Roman Catholic hospitals in California were dealt a legal and philosophical blow last week when the state's high court upheld the constitutionality of a law requiring employers to cover birth control as part of their pharmacy benefits.
In a 6-1 decision, the California Supreme Court ruled against Catholic Charities, which had challenged the 4-year-old law on the grounds that it violates the religious freedom of church-affiliated organizations, such as charities and hospitals, by forcing them to endorse a practice they believe is sinful.
While the ruling may not prompt radical changes at the state's 61 Catholic hospitals-most already cover contraceptives in one way or another-it sets a "disturbing" precedent for government regulation of faith-based providers, said William Cox, president and chief executive officer of the Alliance of Catholic Health Care in Sacramento. "In the longer run, it creates a substantial threat to the religious liberties of Catholic hospitals," Cox said, adding that the ruling could open the door to requiring employers to offer health insurance that covers abortion.
Catholic Healthcare West, which operates 37 hospitals in California, is reviewing "the broader implications of this very significant decision," said company spokesman Mark Klein. But he added that the San Francisco-based system won't be directly affected by the ruling because it has covered contraceptives since 1997.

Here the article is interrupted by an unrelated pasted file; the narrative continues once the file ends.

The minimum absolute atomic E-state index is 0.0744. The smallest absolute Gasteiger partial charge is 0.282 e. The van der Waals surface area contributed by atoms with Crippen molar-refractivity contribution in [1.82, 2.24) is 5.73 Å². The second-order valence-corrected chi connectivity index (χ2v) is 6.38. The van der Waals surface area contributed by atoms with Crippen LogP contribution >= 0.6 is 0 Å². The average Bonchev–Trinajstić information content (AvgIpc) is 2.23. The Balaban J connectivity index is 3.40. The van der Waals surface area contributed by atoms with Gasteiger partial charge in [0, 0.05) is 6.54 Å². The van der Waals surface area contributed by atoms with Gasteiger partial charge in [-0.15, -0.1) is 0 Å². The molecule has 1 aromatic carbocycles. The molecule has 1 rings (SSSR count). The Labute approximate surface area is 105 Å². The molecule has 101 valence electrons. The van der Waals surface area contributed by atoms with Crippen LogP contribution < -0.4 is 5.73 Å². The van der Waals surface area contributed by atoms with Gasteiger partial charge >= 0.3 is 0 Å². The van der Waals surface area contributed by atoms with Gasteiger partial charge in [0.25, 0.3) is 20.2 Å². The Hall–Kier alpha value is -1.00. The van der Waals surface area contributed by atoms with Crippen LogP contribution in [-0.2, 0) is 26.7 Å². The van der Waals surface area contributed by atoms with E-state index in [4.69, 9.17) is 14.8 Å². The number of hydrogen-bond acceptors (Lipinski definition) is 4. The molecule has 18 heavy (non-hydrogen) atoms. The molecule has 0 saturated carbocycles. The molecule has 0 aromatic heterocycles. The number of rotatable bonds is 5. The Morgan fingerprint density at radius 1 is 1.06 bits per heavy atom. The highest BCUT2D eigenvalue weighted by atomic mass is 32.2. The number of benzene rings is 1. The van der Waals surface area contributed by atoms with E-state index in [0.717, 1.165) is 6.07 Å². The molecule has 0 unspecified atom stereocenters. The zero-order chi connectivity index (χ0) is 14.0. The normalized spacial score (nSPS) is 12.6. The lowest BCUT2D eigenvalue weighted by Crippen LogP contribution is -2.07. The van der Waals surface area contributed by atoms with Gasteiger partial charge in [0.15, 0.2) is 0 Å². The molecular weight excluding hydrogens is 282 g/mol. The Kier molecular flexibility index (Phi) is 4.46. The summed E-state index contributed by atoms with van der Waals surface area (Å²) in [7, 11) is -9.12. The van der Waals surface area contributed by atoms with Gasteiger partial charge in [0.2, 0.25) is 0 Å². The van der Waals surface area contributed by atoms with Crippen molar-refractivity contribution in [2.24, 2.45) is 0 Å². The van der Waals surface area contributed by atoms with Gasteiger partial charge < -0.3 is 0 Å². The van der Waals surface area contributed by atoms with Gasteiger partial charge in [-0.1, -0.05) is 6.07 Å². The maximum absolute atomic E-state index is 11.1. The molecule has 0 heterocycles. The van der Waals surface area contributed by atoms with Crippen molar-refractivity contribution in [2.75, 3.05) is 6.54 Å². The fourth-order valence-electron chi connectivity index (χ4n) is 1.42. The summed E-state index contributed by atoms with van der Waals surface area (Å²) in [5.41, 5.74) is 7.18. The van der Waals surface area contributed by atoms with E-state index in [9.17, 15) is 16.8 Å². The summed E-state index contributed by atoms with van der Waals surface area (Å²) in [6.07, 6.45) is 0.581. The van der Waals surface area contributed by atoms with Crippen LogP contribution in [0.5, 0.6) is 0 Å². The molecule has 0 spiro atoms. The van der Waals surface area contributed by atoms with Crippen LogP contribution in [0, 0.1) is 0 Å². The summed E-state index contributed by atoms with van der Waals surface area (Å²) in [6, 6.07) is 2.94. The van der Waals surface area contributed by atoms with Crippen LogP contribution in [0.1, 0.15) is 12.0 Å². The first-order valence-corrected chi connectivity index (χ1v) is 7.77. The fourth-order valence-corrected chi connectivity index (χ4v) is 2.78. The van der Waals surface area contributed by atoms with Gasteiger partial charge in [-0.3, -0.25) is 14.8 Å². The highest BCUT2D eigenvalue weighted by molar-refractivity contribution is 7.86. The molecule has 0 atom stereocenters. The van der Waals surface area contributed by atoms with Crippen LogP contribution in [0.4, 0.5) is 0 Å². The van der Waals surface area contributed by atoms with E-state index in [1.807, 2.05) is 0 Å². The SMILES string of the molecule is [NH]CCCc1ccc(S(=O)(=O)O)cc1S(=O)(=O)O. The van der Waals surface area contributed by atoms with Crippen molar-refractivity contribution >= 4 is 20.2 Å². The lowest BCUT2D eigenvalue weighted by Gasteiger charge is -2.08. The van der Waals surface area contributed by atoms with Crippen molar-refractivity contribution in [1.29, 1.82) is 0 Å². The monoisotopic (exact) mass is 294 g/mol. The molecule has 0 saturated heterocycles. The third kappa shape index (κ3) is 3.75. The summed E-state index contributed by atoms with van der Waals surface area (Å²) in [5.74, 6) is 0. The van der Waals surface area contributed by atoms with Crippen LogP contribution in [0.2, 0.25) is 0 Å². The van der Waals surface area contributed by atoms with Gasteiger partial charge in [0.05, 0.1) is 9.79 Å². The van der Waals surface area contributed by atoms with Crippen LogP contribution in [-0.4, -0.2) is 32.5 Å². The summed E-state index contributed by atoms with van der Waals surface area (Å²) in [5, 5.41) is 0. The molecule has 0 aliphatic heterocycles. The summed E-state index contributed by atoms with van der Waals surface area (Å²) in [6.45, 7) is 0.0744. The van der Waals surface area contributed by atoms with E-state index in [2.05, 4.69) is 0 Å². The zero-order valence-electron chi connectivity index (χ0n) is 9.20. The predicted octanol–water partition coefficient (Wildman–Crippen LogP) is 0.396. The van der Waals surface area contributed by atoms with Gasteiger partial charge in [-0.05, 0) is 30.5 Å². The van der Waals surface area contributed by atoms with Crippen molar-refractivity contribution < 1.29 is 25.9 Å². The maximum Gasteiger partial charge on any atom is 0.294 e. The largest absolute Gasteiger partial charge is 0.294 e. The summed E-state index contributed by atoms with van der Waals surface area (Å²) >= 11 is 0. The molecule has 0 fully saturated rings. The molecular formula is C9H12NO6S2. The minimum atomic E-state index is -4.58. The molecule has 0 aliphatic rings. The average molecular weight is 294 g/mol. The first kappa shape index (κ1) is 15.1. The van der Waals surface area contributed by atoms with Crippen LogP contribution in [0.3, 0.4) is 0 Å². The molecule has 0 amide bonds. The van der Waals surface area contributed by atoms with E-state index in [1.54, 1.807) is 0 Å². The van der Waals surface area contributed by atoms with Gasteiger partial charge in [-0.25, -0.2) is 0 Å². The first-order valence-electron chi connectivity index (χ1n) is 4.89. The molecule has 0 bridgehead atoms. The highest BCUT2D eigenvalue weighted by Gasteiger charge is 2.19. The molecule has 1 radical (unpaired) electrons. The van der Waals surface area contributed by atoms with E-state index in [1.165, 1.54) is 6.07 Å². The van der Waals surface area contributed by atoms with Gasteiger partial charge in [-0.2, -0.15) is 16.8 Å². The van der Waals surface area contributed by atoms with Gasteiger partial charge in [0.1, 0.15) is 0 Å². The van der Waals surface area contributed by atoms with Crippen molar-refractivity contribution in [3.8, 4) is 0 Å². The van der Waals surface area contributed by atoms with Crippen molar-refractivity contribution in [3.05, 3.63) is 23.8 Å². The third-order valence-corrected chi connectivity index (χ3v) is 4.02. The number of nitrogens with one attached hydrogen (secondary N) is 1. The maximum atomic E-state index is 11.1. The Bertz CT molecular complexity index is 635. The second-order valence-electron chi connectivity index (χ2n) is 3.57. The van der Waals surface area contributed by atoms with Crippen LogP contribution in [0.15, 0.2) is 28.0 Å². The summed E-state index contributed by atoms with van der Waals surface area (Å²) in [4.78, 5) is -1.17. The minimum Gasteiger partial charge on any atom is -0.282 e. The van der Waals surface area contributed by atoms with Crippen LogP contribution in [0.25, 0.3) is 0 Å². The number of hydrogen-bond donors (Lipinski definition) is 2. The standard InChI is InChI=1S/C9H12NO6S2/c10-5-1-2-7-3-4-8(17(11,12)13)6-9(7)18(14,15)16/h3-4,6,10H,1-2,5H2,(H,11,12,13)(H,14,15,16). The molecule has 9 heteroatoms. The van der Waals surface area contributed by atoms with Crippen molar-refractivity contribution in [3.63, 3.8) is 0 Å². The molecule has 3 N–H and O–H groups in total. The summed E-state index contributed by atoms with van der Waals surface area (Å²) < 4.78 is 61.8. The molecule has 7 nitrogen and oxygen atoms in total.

Nor does St. Joseph Health System-which does not formally cover birth control-plan any immediate policy changes in light of the "disappointing" ruling, spokeswoman Carolyn Carter said. The 10-hospital system covers common contraceptives only if they are prescribed for noncontraceptive purposes, such as endometriosis. "It remains to be seen how (the ruling) will affect us," Carter said.
Catholic hospitals could sidestep the mandate by dropping pharmacy benefits altogether. But Cox doesn't believe hospitals will consider that option, given the importance of prescription drugs. "This law has really put us between a rock and a hard place," he said.
Catholic Charities will likely appeal the decision in federal court, but not before a decision is handed down in a similar case now winding its way though the New York courts, said Carol Hogan, spokeswoman for the California Catholic Conference, which represents the state's Catholic community on public policy issues. California and New York are among 20 states that since 1996 have enacted laws requiring employer-sponsored health plans with prescription drug benefits to cover birth control.
The state Supreme Court ruled that the charity was not exempt because it employs workers of various religions and offers secular services such as counseling and low-income housing to the public without directly preaching about Catholic values.